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HART Veloce Member Spotlight – Danielle Millar

How it started!

Way back in my mid-twenties I was introduced to cycling by my now husband Keith, he was an experienced cyclist who lived and breathed cycling. He bought me my first bike which I believe was a Raleigh and I became addicted. It certainly was not an easy path for me; I possessed no natural ability and I vividly remember crying a lot especially when I got dropped. I had to work hard at it. In those days it was pedals and toe straps, no fancy watches or Garmin devices for the bike; I had something that measured the mileage but that was about it. No fancy gears or brakes, bog standard stuff in comparison to what we have now.

We were living in the North of the country at this time near to Liverpool where the racing scene was, quite frankly, massive. I was inspired by many, both men and women and I kept at it. I got better, enough that I joined a couple of cycling clubs and enjoyed many weekend rides both with Prescot Eagle and the Liverpool Century. I dabbled by entering a few time trials; not my thing they were too hard, and I struggled with the speed. I remember doing a two-up time trial with Keith and I sat on his wheel for the duration of the 10-mile route and could hardly breathe. We finished just under 30 minutes if my memory serves me well, thanks to Keith. I stuck to riding my bike most nights after work and at weekends! Sunday club runs were the best thing; I loved it. This is where I built my confidence, and I threw myself into it. I thought nothing of doing 140 miles each weekend (split over the two days). I hardly rode with Keith; he was too fast and was constantly training with the big boys so that he could realise his dream. Which he did. I used to ride with a chap called John Geddes former track Olympic cyclist. I remember those days well; a gang of us used to meet in the same spot every weekend and we would spend the day riding our bikes, stopping for tea and cake and then riding home. It was fantastic, I loved it!

Many years later when we moved to Hampshire, I lost a bit of interest because compared to where we lived in the ‘north’ it was so hilly. I thought this is no fun, I can’t do this. We literally would go a couple of miles outside of Alton and bang there was a hill. Then suddenly, my mojo came back, and the bike came out again. Keith was a member of Alton Cycling Club and again I just rode my bike for miles just enjoying myself and getting used to the hills – which I have never got used to, but I dig deep and get on with it.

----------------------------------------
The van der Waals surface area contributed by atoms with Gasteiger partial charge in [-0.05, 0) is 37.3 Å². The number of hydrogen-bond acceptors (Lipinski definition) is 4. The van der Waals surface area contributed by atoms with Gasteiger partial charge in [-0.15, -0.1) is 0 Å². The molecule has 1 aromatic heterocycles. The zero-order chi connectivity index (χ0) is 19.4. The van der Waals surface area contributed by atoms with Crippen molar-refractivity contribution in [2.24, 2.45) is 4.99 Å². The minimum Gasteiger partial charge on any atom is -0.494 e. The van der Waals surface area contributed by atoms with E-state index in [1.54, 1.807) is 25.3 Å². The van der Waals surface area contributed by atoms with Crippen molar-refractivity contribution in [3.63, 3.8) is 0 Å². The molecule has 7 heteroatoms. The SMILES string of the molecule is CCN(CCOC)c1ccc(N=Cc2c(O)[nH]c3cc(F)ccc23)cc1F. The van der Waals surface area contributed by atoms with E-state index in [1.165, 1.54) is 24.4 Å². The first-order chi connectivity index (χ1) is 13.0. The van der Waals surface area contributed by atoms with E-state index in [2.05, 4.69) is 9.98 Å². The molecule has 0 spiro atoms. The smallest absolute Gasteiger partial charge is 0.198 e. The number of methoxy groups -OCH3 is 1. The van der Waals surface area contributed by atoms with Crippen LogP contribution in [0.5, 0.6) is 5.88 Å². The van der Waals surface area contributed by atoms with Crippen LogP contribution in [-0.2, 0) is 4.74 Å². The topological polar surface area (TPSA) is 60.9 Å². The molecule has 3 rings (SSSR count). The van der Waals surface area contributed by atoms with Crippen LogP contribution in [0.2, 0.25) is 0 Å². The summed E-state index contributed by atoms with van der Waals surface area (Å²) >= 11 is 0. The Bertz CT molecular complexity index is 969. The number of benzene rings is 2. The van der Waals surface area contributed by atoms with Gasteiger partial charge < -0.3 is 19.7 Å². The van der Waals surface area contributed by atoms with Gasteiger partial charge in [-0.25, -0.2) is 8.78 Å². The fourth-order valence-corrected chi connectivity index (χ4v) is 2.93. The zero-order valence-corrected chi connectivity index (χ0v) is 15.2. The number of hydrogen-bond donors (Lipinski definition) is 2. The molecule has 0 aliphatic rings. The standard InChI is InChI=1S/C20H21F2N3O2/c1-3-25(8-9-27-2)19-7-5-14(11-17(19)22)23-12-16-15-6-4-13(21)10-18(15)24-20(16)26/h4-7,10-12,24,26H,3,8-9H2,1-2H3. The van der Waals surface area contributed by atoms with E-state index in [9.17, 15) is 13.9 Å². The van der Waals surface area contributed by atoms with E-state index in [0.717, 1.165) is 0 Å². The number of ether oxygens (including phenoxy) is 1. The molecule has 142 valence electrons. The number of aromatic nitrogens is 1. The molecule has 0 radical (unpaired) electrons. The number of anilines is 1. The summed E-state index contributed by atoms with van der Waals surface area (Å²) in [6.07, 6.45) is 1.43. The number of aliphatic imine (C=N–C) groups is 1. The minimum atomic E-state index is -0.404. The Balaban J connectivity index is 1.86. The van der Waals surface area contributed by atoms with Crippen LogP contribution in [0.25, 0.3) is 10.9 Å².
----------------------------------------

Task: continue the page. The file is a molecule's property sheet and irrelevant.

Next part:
Before we moved to Basingstoke from Alton in 2006, we were looking for a cycling club to join and I came across Hook Velo. We both got great vibes from speaking to John Gayton via email and I thought this is perfect for me, perhaps I could get Keith back riding with a club again. I was keeping my fingers crossed that I could at least keep up with the Foundation Group! We loved the Club the Saturday and Sunday rides were fantastic and my group riding and speed improved.

At the same time, I also joined a running club; I came to love running too, and this is where my love for triathlons came a good few years down the line. There were a couple of guys in the running club who were going to have a go so I joined them. My first sprint triathlon was at Reading Lake; 700m swim, 12.5-mile bike ride followed by a 3-mile run. I fell in love with triathlons. Swimming was my weakest discipline, so I took myself off and had lessons; this is where I learnt to swim free style – breaststroke was my thing, however it slowed me down in the water. Eventually I got there, and I entered triathlons and swam free style. I often had panic attacks in the water which also slowed me up and often the last out of the water. My breathing was the gremlin! I didn’t care I loved it so much. I kept going. To help me with my swimming I entered the Swim Serpentine two-mile distance event – it took me a while to do as I was interchanging between free-style and breaststroke, I was by no means the last person out of the water on this occasion! I did a few Sprint and Olympic distance events and eventually went on to do a middle-distance triathlon event run by 113 Events in 2020, which is equivalent to a Half Iron Man.